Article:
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Module

POL2110 : Security Studies

  • Offered for Year: 2020/21
  • Module Leader(s): Dr Katharine A. M. Wright
  • Owning School: Geography, Politics & Sociology
  • Teaching Location: Newcastle City Campus
Semesters
Semester 1 Credit Value: 20
ECTS Credits: 10.0

Aims

This course will consider the concept of security in the study of international relations. The module aims to equip students with knowledge of different approaches to security and consider how these relate to debates within Security Studies as sub discipline of International Relations.

The module deploys this conceptual vocabulary to examine a range of issues in international security of historical and contemporary significance, and considers how they support or challenge competing approaches to security.

Outline Of Syllabus

What is security? What can we know about security? Security is a contested concept and this module explores various different approaches to the study of security. It will consider questions such as: What does it mean to center the individual as the referent object of security? Is security desirable? Is security possible? How are race and empire implicated in security? Is security a gendered concept? What is the cost of state security to the individual? Students will consider different conceptualisations of security drawn from debates within Security Studies and will examine how they could be used to account for (in)security. Students will also be exposed to a range of empirical examples of new security challenges which could include climate change, health pandemics, the UN Women, Peace and Security agenda, climate change, and asylum and immigration.

Teaching Methods

Please note that module leaders are reviewing the module teaching and assessment methods for Semester 2 modules, in light of the Covid-19 restrictions. There may also be a few further changes to Semester 1 modules. Final information will be available by the end of August 2020 in for Semester 1 modules and the end of October 2020 for Semester 2 modules.

Teaching Activities
Category Activity Number Length Student Hours Comment
Guided Independent StudyAssessment preparation and completion1137:00137:00N/A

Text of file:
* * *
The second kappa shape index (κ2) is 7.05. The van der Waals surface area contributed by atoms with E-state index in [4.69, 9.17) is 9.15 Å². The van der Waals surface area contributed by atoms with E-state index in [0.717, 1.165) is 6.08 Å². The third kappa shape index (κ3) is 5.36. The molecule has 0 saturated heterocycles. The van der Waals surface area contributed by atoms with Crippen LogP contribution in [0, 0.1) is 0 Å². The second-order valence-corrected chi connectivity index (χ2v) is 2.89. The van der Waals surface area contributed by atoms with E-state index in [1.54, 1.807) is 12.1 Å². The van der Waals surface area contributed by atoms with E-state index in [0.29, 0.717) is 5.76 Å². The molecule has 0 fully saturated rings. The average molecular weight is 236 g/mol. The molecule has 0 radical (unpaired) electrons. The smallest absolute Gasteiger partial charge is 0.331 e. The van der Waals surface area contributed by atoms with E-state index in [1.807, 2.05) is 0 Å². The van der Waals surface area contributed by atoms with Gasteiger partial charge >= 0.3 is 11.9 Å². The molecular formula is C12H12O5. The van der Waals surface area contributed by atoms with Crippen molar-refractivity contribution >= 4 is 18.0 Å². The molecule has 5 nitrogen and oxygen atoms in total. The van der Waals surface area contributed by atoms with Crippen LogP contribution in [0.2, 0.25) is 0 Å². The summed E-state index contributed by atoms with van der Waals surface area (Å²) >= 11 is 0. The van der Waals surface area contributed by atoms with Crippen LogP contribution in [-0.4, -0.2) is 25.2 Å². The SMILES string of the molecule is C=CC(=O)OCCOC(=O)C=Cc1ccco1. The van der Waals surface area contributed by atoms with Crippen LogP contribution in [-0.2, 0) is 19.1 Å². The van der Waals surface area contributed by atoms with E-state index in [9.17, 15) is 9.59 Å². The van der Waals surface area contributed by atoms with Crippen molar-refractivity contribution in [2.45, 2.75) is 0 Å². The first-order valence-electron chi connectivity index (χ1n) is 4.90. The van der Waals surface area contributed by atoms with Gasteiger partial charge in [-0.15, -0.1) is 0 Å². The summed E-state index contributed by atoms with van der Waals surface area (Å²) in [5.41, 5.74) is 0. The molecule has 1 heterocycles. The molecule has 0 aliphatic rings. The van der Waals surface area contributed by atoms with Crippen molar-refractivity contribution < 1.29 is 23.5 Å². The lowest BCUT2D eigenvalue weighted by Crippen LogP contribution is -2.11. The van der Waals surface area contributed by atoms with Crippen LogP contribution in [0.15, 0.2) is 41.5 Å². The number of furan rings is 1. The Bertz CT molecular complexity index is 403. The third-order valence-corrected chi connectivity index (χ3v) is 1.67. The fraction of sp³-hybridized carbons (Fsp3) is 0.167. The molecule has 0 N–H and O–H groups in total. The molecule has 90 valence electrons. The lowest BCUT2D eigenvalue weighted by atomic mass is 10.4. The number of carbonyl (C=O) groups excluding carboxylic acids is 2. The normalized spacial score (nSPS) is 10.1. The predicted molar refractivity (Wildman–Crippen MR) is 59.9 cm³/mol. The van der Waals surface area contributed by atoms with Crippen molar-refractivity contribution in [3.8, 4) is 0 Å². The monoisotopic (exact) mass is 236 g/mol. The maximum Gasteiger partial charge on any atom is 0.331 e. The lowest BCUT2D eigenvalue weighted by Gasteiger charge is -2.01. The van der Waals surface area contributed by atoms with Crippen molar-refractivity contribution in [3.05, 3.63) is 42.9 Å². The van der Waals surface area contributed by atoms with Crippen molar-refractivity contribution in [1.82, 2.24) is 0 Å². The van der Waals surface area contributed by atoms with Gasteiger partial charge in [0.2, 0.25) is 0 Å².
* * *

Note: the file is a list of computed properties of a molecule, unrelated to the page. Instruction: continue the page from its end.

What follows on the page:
Structured Guided LearningLecture materials95:0045:00N/A
Scheduled Learning And Teaching ActivitiesSmall group teaching91:009:00N/A
Scheduled Learning And Teaching ActivitiesScheduled on-line contact time91:009:00Webinar
Total200:00
Teaching Rationale And Relationship

Each week a set of material and related exercised will be provided for students. This material could include reading of academic sources (book chapters and articles) or other material, short mini-lectures, podcasts, social media content. Students will also be asked to engage in related exercises to support their learning, which could include quizzes, reflective questions or preparation for webinars. The webinars will allow students to participate in clarifying and exploring the approaches and issues underpinning the module through peer-to-peer learning and engagement with the module leader. These teaching methods will support students in developing critical and analytical thinking and developing their written communication skills through the assessment. Time management, planning and organisational skills are developed throughout the module.

Assessment Methods

Please note that module leaders are reviewing the module teaching and assessment methods for Semester 2 modules, in light of the Covid-19 restrictions. There may also be a few further changes to Semester 1 modules. Final information will be available by the end of August 2020 in for Semester 1 modules and the end of October 2020 for Semester 2 modules.

The format of resits will be determined by the Board of Examiners

Other Assessment
Description Semester When Set Percentage Comment
Written exercise1M201000 words - reflective blog
Essay1M80Timed essay, 2500 words. 3 weeks.
Assessment Rationale And Relationship

The assessment for this module consists of two components, a reflective blog and a timed essay. The reflective blog will enable students to consider a security issue of their choice and reflect critically on their own positionality to it. This will also help reinforce understanding of concepts engaged with in the learning material and discussed in webinars. The reflective blog is designed to feed forward into preparation for the timed essay through equipping students with the skills to write analytically and critically. The timed exam will allow students to critically engage with different concepts of security and apply it in the context of issues of contemporary and historical significance to international security. Both the reflective blog and times essay assess critical thinking, written communication and argumentation.

Reading Lists

Timetable